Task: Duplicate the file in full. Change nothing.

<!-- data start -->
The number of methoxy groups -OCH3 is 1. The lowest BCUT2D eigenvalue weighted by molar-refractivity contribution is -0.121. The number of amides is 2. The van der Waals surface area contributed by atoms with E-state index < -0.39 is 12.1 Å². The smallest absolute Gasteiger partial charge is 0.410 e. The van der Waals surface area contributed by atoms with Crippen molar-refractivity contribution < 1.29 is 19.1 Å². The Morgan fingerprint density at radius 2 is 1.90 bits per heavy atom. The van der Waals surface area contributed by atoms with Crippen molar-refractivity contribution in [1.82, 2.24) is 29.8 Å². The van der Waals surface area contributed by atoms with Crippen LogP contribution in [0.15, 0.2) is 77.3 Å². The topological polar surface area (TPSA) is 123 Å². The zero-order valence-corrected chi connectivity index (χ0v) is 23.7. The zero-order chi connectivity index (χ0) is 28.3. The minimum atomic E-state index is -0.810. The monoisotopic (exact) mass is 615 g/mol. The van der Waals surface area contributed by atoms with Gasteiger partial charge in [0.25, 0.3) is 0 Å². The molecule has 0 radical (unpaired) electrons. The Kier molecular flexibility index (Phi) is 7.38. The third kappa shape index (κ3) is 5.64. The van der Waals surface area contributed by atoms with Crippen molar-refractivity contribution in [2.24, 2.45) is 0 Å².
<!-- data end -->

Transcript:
The number of methoxy groups -OCH3 is 1. The lowest BCUT2D eigenvalue weighted by molar-refractivity contribution is -0.121. The number of amides is 2. The van der Waals surface area contributed by atoms with E-state index < -0.39 is 12.1 Å². The smallest absolute Gasteiger partial charge is 0.410 e. The van der Waals surface area contributed by atoms with Crippen molar-refractivity contribution < 1.29 is 19.1 Å². The Morgan fingerprint density at radius 2 is 1.90 bits per heavy atom. The van der Waals surface area contributed by atoms with Crippen molar-refractivity contribution in [1.82, 2.24) is 29.8 Å². The van der Waals surface area contributed by atoms with Crippen LogP contribution in [0.15, 0.2) is 77.3 Å². The topological polar surface area (TPSA) is 123 Å². The zero-order valence-corrected chi connectivity index (χ0v) is 23.7. The zero-order chi connectivity index (χ0) is 28.3. The minimum atomic E-state index is -0.810. The monoisotopic (exact) mass is 615 g/mol. The van der Waals surface area contributed by atoms with Gasteiger partial charge in [0.25, 0.3) is 0 Å². The molecule has 0 radical (unpaired) electrons. The Kier molecular flexibility index (Phi) is 7.38. The third kappa shape index (κ3) is 5.64. The van der Waals surface area contributed by atoms with Crippen molar-refractivity contribution in [2.24, 2.45) is 0 Å².